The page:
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A new synthetic tool to make high-value terpene biomaterials in the lab

Michigan State University scientists have developed a synthetic biology tool that could boost production of high-value biotech compounds. The study is published in Green Chemistry (perhaps)

Terpenes are some of the most important groups of chemicals in the biosphere. Terpenes produced by plants have been used to make medicines, fragrances, and industrial chemicals.

However, terpenes are costly to harvest naturally. And attempts to synthetically boost terpene production have been disappointing. The enzymes that make them, called terpene synthases, are poor performers and notoriously difficult to engineer.

The new tool, developed in the labs of Thomas D. Sharkey and Cheryl Kerfeld, directly modifies terpene synthases to address this performance issue.

Called insertional engineering, the tool adds bits of foreign protein to the middle of an original protein sequence. Proof of concept work on a terpene enzyme, called isoprene synthase, increased its production speed by over 25%.

“This specific enzyme makes isoprene, which is used in synthetic rubber production and which could be used to make many other products if it were more readily available in pure form,” says Sharkey, University Distinguished Professor and Associate Director with MSU’s Plant Resilience Institute. “Plants, like poplars and aspens, emit isoprene naturally, and there is a lot of it in the atmosphere. But it is too diluted around the globe to collect.”

Thomas Sharkey and Cheryl Kerfeld
Thomas D Sharkey (left) and Cheryl Kerfeld (right)
Sharkey portrait by Victor DiRita, Jr., MSU College of Natural Science; Kerfeld portrait by MSU Advancement

“Commercially, isoprene is produced as a byproduct of petroleum processing, but biotech production could result in a more pure product.”

Taking the scientific road less traveled

Past efforts to get more isoprene have focused on support proteins and chemical reactions working around the main enzyme. Direct attempts to engineer isoprene synthase tend to reduce its activity.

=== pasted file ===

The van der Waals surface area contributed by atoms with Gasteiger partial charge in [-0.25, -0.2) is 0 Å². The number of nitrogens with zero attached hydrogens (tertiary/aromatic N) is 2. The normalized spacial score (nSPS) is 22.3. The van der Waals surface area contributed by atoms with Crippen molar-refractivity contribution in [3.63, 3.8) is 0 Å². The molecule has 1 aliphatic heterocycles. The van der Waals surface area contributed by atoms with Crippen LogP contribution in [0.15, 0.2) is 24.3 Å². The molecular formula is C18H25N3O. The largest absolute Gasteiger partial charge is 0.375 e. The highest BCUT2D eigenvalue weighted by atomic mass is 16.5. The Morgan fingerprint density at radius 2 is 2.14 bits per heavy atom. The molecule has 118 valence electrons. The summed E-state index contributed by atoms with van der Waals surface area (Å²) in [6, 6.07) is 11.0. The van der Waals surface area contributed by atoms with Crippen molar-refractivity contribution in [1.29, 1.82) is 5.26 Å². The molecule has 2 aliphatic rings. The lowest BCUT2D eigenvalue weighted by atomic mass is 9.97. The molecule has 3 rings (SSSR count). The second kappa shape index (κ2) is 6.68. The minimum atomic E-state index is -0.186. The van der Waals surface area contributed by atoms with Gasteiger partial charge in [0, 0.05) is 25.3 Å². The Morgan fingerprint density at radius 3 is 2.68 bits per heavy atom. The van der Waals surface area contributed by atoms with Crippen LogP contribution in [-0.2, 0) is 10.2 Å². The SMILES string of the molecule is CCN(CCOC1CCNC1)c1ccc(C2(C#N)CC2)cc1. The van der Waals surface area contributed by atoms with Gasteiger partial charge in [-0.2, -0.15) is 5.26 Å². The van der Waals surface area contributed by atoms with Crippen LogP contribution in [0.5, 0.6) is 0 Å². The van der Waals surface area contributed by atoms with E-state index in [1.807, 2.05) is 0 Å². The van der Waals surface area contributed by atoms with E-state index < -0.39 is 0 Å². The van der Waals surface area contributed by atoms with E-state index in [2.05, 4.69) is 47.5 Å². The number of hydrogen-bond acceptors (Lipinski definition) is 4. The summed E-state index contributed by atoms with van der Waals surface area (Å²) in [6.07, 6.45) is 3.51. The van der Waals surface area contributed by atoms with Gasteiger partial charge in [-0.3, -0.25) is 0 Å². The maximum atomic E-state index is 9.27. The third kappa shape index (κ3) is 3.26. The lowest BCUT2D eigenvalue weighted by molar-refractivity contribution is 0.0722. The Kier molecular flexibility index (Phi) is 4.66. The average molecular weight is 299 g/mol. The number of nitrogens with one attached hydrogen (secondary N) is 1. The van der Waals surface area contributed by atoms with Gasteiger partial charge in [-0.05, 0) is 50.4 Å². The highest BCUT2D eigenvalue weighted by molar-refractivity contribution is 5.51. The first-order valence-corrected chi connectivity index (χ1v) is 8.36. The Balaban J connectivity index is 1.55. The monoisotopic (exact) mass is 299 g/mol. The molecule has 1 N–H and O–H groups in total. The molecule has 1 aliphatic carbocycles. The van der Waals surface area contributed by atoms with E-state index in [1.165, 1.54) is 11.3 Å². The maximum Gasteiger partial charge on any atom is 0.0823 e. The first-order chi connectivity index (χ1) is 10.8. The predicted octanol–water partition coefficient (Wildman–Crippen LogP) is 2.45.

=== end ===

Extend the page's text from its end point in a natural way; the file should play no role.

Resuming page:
“Usually, when we try to improve a protein by adding a new piece to it, we place that piece at either end of the existing protein structure,” Tom says. “Then, when the proteins fold into their final shapes, there is less likelihood of them getting upset. But, we knew this approach is not ideal for isoprene synthase.”

“Otherwise, you could add the new piece to the middle of a protein. But this is riskier. Normally, you get unwanted interactions that reduce or eliminate activity, and you end up with a whole big chunk of unfinished protein. Still, we had good reason to try that approach.”

Most of the estimated 25,000 terpene synthases in nature are built out of two parts, or domains. However, some include a third domain.

Here is why the science team wondered they could succeed. Most of the enzymes with two domains have a bit in the middle where a third domain would usually connect to. It is as if nature left these structures unfinished, or waiting to evolve… or modified in the lab.

“We tried to replicate natural three-domain structures by attaching a fluorescent protein at that location. Without much playing around, our isoprene synthase folded properly. Follow up testing showed our changes did not disrupt performance. If anything, the enzyme performs better.”

Mixing and matching tools from nature

The science team also shows their tool can be used to control an enzyme’s location. They added another protein tag that targets isoprene synthase into micro-compartments from bacteria that excel at boosting chemical reaction rates. This may be the really big payoff of the new technology, improving biotechnological isoprene production.

“We think the new tool will be extremely enabling to biotech companies. We’ve shown other terpene synthases, such as methyl butenol synthase from pine trees, can also be engineered this way,” Tom says. “Biotech companies could tailor this tool to make terpene synthases that serve their needs. What is needed is for them to take it and run with it.”


Banner image: Plants, particularly trees, emit significant amounts of isoprene into the atmosphere. Terpenes produced by plants have been used to make medicines, fragrances, and industrial chemicals. Image by Johannes Plenio, Unsplash license

 

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